‘tis thus they live – a picture to the place
Nights were magic then, once barefoot kids
were tucked in jazzy blankets fast asleep.
The dark belonged to us. We’d leave the fire
where grannies knitted and old tales were spun,
to dare each other into woods, run wild;
up trees the girls would thunder us with acorns
then jump down to be kissed, while old men spat
into the fire, supped their home-made ale.
It was best when Irish cousins came,
the back-home accent of the roaring boys,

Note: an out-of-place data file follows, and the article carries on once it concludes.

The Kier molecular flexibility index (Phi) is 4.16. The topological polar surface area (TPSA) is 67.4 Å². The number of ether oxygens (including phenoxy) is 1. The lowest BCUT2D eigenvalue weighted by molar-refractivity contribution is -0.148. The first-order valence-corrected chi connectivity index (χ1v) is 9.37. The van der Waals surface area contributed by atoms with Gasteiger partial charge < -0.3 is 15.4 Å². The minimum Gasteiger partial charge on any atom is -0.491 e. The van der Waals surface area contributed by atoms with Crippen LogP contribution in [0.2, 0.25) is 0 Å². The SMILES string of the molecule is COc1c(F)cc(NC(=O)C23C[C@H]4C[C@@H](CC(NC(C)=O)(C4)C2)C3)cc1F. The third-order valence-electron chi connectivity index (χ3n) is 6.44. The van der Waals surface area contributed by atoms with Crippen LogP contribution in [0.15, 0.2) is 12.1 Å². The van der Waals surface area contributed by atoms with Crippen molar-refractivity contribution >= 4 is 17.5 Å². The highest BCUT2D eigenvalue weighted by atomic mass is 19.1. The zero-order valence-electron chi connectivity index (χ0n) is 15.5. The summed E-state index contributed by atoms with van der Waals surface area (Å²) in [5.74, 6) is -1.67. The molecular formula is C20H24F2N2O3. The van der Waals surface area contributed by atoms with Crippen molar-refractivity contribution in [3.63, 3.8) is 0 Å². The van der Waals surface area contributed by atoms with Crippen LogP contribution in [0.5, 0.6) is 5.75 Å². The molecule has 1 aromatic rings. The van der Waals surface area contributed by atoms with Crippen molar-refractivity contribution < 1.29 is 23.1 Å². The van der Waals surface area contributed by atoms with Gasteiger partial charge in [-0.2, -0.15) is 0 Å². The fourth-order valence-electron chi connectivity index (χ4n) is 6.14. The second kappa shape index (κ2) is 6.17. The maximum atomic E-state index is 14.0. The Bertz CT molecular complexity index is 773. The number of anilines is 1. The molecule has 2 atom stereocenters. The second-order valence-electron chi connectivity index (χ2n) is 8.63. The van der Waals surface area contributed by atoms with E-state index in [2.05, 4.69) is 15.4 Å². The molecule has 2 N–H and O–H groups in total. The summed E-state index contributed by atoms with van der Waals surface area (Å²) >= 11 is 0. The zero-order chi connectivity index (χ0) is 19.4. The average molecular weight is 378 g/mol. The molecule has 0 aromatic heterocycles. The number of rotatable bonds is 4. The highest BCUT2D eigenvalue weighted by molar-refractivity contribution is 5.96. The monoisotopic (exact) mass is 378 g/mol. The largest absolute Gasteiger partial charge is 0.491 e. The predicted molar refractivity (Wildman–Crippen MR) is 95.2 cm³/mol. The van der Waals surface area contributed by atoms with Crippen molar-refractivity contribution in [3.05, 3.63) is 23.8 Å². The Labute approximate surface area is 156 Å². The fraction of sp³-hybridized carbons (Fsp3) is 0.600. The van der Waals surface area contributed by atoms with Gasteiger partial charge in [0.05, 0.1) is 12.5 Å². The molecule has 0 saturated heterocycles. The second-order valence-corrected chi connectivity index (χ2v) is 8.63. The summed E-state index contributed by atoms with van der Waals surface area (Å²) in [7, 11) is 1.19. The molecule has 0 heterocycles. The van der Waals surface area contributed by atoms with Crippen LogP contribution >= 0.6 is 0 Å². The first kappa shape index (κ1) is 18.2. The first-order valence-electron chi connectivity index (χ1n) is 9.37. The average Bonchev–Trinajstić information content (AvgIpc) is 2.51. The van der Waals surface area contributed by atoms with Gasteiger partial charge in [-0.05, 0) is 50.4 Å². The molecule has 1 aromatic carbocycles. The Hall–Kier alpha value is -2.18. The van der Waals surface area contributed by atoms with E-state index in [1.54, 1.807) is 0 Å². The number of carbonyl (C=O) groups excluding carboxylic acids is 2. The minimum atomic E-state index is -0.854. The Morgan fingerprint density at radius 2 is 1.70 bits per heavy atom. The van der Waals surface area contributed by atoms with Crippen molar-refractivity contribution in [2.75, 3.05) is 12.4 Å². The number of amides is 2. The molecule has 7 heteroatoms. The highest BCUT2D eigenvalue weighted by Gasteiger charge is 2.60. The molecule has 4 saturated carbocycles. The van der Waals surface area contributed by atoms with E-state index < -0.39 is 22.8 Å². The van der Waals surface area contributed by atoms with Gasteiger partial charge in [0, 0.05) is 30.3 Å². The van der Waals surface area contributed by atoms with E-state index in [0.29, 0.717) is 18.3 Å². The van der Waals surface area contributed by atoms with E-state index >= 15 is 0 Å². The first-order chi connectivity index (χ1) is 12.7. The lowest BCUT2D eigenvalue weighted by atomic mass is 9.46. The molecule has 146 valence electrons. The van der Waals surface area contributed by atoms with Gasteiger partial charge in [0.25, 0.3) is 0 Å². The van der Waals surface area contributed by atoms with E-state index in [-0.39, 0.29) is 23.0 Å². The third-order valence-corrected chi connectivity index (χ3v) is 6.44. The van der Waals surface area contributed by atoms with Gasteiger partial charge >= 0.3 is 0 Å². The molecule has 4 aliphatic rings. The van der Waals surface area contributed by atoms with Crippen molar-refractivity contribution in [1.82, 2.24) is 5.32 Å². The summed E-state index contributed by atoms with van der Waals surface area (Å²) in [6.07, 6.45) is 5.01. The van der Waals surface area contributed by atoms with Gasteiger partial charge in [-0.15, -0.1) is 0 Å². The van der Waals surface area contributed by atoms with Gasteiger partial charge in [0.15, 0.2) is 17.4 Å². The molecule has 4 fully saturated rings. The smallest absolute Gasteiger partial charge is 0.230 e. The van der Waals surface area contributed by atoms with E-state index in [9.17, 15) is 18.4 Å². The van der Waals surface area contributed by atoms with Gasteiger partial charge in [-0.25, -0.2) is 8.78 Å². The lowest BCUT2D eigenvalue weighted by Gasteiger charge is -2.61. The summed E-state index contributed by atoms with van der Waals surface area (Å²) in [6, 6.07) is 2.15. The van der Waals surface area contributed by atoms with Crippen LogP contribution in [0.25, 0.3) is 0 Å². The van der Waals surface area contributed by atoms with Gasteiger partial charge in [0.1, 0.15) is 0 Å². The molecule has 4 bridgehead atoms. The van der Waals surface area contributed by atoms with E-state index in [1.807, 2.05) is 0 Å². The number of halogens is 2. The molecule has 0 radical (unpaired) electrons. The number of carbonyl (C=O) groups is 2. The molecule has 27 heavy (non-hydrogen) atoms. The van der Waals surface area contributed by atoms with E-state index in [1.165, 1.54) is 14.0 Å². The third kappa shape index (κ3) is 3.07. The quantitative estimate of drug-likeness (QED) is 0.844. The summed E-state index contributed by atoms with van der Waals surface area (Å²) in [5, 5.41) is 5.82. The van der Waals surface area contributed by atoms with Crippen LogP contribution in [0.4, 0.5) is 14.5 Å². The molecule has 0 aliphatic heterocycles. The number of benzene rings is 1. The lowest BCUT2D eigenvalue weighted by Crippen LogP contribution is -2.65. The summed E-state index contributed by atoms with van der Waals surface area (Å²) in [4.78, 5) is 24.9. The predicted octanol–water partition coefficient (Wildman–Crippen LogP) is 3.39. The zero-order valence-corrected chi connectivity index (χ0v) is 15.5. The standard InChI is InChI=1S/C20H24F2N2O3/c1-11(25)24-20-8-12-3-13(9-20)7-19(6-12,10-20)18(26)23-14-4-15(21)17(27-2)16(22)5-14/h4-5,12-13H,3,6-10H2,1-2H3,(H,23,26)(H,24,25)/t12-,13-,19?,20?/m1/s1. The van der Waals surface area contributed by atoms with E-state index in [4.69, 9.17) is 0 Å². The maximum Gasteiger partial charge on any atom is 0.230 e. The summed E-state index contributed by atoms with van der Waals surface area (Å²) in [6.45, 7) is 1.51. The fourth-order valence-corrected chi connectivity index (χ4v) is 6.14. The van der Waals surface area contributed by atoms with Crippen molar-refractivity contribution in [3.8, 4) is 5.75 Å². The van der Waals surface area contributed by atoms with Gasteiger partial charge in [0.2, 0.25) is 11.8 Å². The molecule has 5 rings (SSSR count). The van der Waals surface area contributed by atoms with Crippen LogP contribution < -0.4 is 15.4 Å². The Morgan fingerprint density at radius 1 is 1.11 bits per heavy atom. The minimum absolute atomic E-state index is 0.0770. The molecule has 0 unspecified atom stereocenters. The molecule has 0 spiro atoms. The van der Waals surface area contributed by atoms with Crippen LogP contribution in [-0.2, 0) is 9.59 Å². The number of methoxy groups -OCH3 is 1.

who played their fiddling tiddley-eye tunes.
By day we worked with horses, went to school,
but nights were ours for play. The villagers
said we were scroungers, didn’t pay our way.
But money had changed hands to get this place.
One autumn day the bailiffs called. We fought
to stay. Then ‘dozers came, my mum was bashed
and all our pitches wrecked, our friends forced off.
I doubt I’ll ever see my girl again.
There’s just a few of us left now, to squat
in ruined camp and hope for snow to come
and cover up this mess of burned-out ground.